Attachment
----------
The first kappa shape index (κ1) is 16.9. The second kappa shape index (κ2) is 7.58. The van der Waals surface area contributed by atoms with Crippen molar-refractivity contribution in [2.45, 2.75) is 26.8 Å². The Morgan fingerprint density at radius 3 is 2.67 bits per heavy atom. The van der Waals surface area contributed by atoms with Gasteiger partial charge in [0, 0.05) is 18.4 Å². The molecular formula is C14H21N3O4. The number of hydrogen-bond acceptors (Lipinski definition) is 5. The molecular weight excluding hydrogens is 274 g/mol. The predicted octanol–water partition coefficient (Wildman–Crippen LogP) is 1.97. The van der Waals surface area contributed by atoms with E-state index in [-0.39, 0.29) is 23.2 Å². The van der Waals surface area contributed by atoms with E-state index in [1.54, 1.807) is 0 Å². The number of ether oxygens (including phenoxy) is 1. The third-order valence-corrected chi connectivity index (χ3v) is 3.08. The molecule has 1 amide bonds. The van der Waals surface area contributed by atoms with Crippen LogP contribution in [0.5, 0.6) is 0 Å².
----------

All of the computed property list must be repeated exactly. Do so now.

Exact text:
The first kappa shape index (κ1) is 16.9. The second kappa shape index (κ2) is 7.58. The van der Waals surface area contributed by atoms with Crippen molar-refractivity contribution in [2.45, 2.75) is 26.8 Å². The Morgan fingerprint density at radius 3 is 2.67 bits per heavy atom. The van der Waals surface area contributed by atoms with Gasteiger partial charge in [0, 0.05) is 18.4 Å². The molecular formula is C14H21N3O4. The number of hydrogen-bond acceptors (Lipinski definition) is 5. The molecular weight excluding hydrogens is 274 g/mol. The predicted octanol–water partition coefficient (Wildman–Crippen LogP) is 1.97. The van der Waals surface area contributed by atoms with E-state index in [-0.39, 0.29) is 23.2 Å². The van der Waals surface area contributed by atoms with E-state index in [1.54, 1.807) is 0 Å². The number of ether oxygens (including phenoxy) is 1. The third-order valence-corrected chi connectivity index (χ3v) is 3.08. The molecule has 1 amide bonds. The van der Waals surface area contributed by atoms with Crippen LogP contribution in [0.5, 0.6) is 0 Å².